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2. A large number of the nobles were slain.

3. The people were heavily taxed.

The common people gained in power because, first, the use of gunpowder made knighthood of decreasing value; and, secondly, the money needed for this warfare could be obtained only by vote of the House of Commons.

From the common folk came the most interesting literature of the time, the ballads. They have no introduction; they are definite; their metre is usually 4, 3, 4, 3; they generally show a Celtic touch. A ballad is often the work of many hands.

The miracle plays were at their best. They were acted first by the clergy; then by members of guilds. They were followed by the moralities, of which Everyman is the best example.

Toward the end of the century, there were two notable events which aroused and stimulated the people. They

were:

1. The introduction of printing into England by William Caxton, followed by a decrease in the price of books and a much more general circulation of them.

2. Foreign discoveries by Columbus, Da Gama, the Cabots, and others.

The distinguishing mark of the age was the increasing importance of the common people.

CHAPTER V

CENTURY XVI

SHAKESPEARE'S CENTURY

39. Revival of learning in Europe. For three hundred years after the Norman Conquest, English writers were inclined to follow French models. Then came Chaucer, who, thoroughly English as he was, retold Italian stories, and was for some years greatly influenced by Italian literature. Italy was looked upon as ary position the land of knowledge and light, and it was the custom for Englishmen who wished for better educational advantages than Oxford or Cambridge could afford, to go to that country to study in some one of the great universities.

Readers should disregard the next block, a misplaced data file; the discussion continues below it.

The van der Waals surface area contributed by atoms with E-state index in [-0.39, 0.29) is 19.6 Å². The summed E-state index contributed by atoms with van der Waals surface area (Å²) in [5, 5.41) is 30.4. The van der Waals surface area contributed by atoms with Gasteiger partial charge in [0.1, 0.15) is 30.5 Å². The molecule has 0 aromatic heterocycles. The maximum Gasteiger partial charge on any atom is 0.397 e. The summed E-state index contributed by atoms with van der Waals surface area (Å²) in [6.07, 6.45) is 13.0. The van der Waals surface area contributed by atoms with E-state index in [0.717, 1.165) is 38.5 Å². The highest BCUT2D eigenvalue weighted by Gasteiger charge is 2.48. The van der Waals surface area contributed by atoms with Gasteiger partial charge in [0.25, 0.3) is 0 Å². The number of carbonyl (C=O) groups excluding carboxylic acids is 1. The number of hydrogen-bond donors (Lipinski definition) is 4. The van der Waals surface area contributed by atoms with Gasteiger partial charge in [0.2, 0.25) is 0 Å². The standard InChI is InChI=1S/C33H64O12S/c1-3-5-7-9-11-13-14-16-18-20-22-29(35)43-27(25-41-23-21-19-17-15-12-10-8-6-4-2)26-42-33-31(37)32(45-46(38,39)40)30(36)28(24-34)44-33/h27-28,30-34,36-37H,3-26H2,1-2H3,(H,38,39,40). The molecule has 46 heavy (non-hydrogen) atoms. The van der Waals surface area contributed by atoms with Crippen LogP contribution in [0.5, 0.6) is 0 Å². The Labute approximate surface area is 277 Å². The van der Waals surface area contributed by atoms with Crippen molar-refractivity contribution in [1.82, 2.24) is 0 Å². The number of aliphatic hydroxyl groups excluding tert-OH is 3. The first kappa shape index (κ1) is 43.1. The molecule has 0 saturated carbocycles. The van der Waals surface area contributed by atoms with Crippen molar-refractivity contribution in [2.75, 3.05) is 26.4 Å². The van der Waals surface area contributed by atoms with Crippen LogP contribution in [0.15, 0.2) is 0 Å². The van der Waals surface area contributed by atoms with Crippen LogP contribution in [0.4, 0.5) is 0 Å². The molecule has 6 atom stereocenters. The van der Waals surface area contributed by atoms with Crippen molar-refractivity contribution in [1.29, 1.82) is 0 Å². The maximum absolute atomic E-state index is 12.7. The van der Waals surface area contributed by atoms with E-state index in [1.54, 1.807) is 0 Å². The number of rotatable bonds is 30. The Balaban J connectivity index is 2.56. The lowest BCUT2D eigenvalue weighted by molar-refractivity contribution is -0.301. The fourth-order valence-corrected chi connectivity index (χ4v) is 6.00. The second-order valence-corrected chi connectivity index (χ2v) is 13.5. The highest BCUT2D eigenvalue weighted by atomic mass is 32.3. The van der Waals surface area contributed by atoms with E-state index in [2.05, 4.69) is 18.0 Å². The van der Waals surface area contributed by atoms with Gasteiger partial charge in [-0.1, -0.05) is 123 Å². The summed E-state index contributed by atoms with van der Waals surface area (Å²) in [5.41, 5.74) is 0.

The liter

of Italy.

The Re

Italian scholars were deeply interested in the writings of the Greeks and Romans. For many years they had been collecting ancient manuscripts, and in naissance. 1453 an event occurred which brought more of them to Italy than ever before. This event was the capture of Constantinople by the Turks. Constantinople had been the home of many Greek scholars, who now fled to Italy and brought the priceless manuscripts with them. Then there was study of the classics indeed. More and more students went from other countries to Italy. More and more copies of those manuscripts were carried to different parts of Europe. Among the ancient writings was clear, concise prose, so carefully finished that every word seemed to be in its own

proper niche; there were beautiful epics and much other poetry; there were essays, histories, biographies, and orations. Printing had come at just the right time to spread this new ancient knowledge over the Continent and England. All western Europe was aroused. People felt a new sense of boldness and freedom. They felt as if in the years gone by they had been slow and stupid. Now they became daring and fearless in their thought. They were eager to learn, to do, to understand. This movement was so marked that a name was given to it, the Renaissance, or new birth, for people felt as if a new life had come to them. The Renaissance did not affect all countries alike. In Italy, the minds of men turned toward sculpture and painting; in Germany, to a bold investigation of religious teachings; in England, toward religion and literature.

of the